A password will be e-mailed to you.

The Babadook’s is that rare horror movie whose monster functions fully as both a metaphor for the film’s themes, and as an actual concrete threat to the characters within the narrative world. It’s a hell of a neat trick, and the seamlessness with which first-time feature film writer-and-director Jennifer Kent slides between those various conceptions from scene to scene is remarkable.

Even more impressive is what she uses the film’s titular boogie man as a metaphor for: the costs and duties of single motherhood. Rarely is a film so firmly and substantively rooted in an experience that remains distinctly female within western society, and rarely is a film willing to leave its fate so completely in the hands of its lead actress.

That would be Essie Davis in this case – a well-known actress in Australia, where The Babadook was produced – and her performance is a corker. She plays Amelia, a woman who lost her husband in a car wreck on the way to the birth of their child. The boy, Samuel (Noah Wiseman), is now seven, and is equal parts adorable, precocious, and burdened by his share of behavioral issues. That leaves a frazzled Amelia to work her day job at a nursing home, and to regularly smooth things over with the officials at her son’s school.


Samuel suffers from an overweening fear of monsters. Every night, Amelia takes him through a routine check under the bed and in the closet before they settle down for a storybook reading. One night, their search for a new read turns up a strange pop-up book on the shelf, titled “Mister Babadook,” about a nighttime visitor who slips into the homes of children. It starts out innocently enough, but turns sinister and threatening by the end, sending Samuel into hysterics. Over the next few days, the boy becomes convinced the Babadook is stalking him. When he goes to school with a homemade crossbow he’s constructed for protection, the resulting blow-up prompts Amelia to bring him home until she can find a more understanding institution. That’s when things really begin to unravel.

Perhaps the most effective aspect of The Babadook is the way the film draws its terror out of the everyday domestic isolation that single mothers in particular can suffer from, and the way our society so often fails to support them. School officials view Samuel as a burden, and her sister and friends are disturbed and repulsed by his behavior, making any kind of community connection difficult. He’s unable to sleep from fear, which means she can’t sleep either. Wiseman’s performance is on par with Davis’, as the pale and slightly odd-looking child is required to swing from demented outbursts to deeply earnest care and concern for his mother. Also impressive is the turn the movie takes over its course, as the audience goes from viewing Samuel as a burden to viewing him as possibly the most sympathetic character – and certainly the most sympathetic child – in the film.

Meanwhile, the scenario prompts decisions on Amelia’s part that are perfectly understandable if you’re exhausted, but are also terrible strategic choices if you’re actually being haunted by a spectral presence. In one deeply unnerving scene, Amelia rips apart the Babadook book and hurls it into the garbage, only to find it repaired on her doorstep — complete with all new pages laying out, in gruesome detail, the creature’s plans for her and her son. Terrified, she burns it, then goes to the police to report that she’s being stalked. But without the book, the cops have no evidence, and the exhausted and paranoid Amelia strikes a distinctly weird and untrustworthy figure.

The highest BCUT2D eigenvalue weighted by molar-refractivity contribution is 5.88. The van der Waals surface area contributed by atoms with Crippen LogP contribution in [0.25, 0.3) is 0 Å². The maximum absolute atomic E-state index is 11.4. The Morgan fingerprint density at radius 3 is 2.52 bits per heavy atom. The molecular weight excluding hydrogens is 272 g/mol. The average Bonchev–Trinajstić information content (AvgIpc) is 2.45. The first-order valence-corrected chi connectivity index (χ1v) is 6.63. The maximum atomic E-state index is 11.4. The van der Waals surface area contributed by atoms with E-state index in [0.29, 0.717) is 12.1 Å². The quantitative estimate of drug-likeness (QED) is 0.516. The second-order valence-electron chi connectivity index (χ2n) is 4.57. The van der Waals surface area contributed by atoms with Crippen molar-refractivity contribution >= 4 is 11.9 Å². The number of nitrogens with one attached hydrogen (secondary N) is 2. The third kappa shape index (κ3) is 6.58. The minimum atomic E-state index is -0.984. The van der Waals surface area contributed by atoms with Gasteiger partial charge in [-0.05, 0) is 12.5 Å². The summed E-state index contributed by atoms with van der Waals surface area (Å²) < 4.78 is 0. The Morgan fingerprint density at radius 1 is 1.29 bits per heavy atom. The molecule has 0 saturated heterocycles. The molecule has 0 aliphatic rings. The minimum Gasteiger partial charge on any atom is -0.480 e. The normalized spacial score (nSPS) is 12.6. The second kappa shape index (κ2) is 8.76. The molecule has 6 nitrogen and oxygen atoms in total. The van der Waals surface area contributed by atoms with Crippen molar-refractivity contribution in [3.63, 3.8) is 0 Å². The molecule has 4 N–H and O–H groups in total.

Eventually, the Babadook comes for Amelia herself. Kent’s creation relies on old-school practical effects and camera tricks, and is an unnerving apparition — all height and black coat and tophat and long, knife-like fingers and creepy, jerky motion. It does not appear capable of physical harm, but instead relies on very real supernatural powers to get inside the heads and psyches of its victims. This conceit allows the Babadook to function simultaneously as a metaphor for the outside world’s hostility and indifference to the family’s circumstances, and as a metaphor for Amelia’s own simmering resentment/anger towards Samuel. They do not speak of his father’s death, and Amelia refuses to allow him into the basement where she keeps her husband’s belongings. She can’t even bare to celebrate Samuel’s birthday on the its actual day.

When the Babadook inevitably gets its psychological claws into the protagonists, they say (and do) things that are horrific, but those things are also phantasmagorical intensifications of specific, dark, and very real corners of their character. So the points of highest tension are also the moments when some character’s moral reserve crumbles, and when their capacity for love and graciousness is overtaken by rage and desperation. The Babadook’s most terrifying moments are also its saddest.

Kent’s approach sometimes goes into a swing-for-the-fences mode, especially in a late 20-minute sequence where the film essentially becomes a slasher flick. In the climax, the walls of reality begin to break down entirely in a way that’s both over-the-top and thrilling. But Kent never loses her vision or vitality as director, and Davis’ work keeps things anchored while showing incredible range. The set design and cinematography are also brilliantly conceived: Amelia and Samuel’s home is all structured angles and slate grey tones, as if they’re living inside the very pop-up book that’s haunting them.

Kent also goes beyond mere impressive cinematic execution. The Babadook treats the vocation of parenthood with dead seriousness, as an office of great moral import. It’s a deeply felt investigation of what parenthood costs people and what it can pull forth from them, and it’s one of the best movies of the year.